220 Or App at 368.  Accordingly, we affirmed with respect to the state's cross-appeal.  Id. at 373.

Given that conclusion, we then addressed defendant's assignment of error on appeal (which, again, we had not reached in Hopson I because of our original disposition in that case of the cross-appeal):  "Does judicial factfinding in support of a sexually violent dangerous offender sentence pursuant to ORS 137.765 * * * run afoul of Blakely and Apprendi?"  Hopson III, 220 Or App at 368.  After an extensive discussion, id. at 369-73, we answered that question in the affirmative and, consequently, concluded that the trial court had erred in imposing sentence pursuant to ORS 137.765.  Accordingly, on the appeal, we vacated defendant's sentence and remanded for resentencing.  Id. at 373.

After Hopson III, the United States Supreme Court, in Oregon v. Ice, reversed the Oregon Supreme Court's decision in State v. Ice.  Perhaps ironically, the Court's holding corresponded to that in Tanner, on which our disposition in Hopson I had rested.  Thus, this case has, in some ways, simply circled back to its original starting point.  Given that circumstance, the simplest course would be just to vacate our intervening decision in Hopson III and reinstate our decision and disposition in Hopson I--to wit:  "Appeal dismissed as moot.  On cross-appeal, sentences vacated; remanded for resentencing; otherwise affirmed."  Hopson I, 214 Or App at 290.

We decline, for prudential reasons, to follow that simple course.  That is so for two related reasons:  First, although we may, effectively, have returned to our starting point, in the course of this case's circuitous journey we addressed and resolved a very substantial issue pertaining to the application of Apprendi and Blakely principles to the imposition of sentence pursuant to ORS 137.765.  To be sure, but for State v. Ice we would never have reached that question in Hopson III, but we did--and our determination of that matter has, presumably, informed and guided sentencing courts since Hopson III issued.  Our analysis there was correct and should not be effectively rescinded by way of withdrawing our entire decision in Hopson III.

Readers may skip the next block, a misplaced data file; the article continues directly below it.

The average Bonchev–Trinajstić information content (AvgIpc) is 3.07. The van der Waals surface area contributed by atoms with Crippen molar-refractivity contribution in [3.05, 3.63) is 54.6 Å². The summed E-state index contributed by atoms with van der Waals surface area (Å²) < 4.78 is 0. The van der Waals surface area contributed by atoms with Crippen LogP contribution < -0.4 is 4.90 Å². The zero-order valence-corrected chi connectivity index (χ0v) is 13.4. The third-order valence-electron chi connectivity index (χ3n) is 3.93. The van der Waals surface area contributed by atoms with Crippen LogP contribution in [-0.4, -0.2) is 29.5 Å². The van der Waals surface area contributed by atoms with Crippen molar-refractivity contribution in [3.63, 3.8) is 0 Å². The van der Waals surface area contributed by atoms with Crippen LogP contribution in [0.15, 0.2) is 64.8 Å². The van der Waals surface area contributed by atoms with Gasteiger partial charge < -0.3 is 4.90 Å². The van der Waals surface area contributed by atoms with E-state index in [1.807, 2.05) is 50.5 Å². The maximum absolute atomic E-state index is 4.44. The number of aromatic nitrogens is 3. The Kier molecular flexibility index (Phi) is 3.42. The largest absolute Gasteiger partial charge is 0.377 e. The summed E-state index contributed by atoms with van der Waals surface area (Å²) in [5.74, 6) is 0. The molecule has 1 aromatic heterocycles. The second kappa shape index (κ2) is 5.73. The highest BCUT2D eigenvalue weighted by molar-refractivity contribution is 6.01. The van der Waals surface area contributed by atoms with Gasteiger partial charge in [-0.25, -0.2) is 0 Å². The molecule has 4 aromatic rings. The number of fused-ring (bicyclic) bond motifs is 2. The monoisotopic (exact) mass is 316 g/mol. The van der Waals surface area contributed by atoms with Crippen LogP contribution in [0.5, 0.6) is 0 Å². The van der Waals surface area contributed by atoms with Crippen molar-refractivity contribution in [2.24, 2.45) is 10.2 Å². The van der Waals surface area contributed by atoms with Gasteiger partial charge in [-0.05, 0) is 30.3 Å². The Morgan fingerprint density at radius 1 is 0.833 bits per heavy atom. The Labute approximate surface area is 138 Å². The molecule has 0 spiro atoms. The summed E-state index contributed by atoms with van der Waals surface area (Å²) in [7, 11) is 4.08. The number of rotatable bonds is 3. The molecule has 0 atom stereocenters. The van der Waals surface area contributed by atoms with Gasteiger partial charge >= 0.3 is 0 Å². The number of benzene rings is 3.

Second, and more immediately, our analysis in Hopson III can afford valuable guidance to the trial court on remand in this case.  Although a reversal on the cross-appeal will necessitate (as it would have in Hopson I) a complete vacating of defendant's sentences, including the ORS 137.765 component, there is a substantial prospect for reimposition of such a sentence on remand.  Our analysis in Hopson III is instructive as to the process that must be followed in that event.

Consistently with the foregoing, we:  (1) modify our opinion in Hopson III to delete the second full paragraph of the opinion, 220 Or App at 368, and otherwise adhere to our opinion; and (2) alter our disposition of the cross-appeal from "affirmed" to "reversed and remanded."

Reconsideration allowed; former disposition withdrawn; former opinion modified and adhered to as modified; on appeal, sentence vacated; remanded for resentencing; otherwise affirmed.  On cross-appeal, reversed and remanded.


1. In Tanner, we rejected a defendant's Apprendi/Blakely-based challenge to the imposition of a consecutive sentence under ORS 137.123 predicated on judicial factfinding.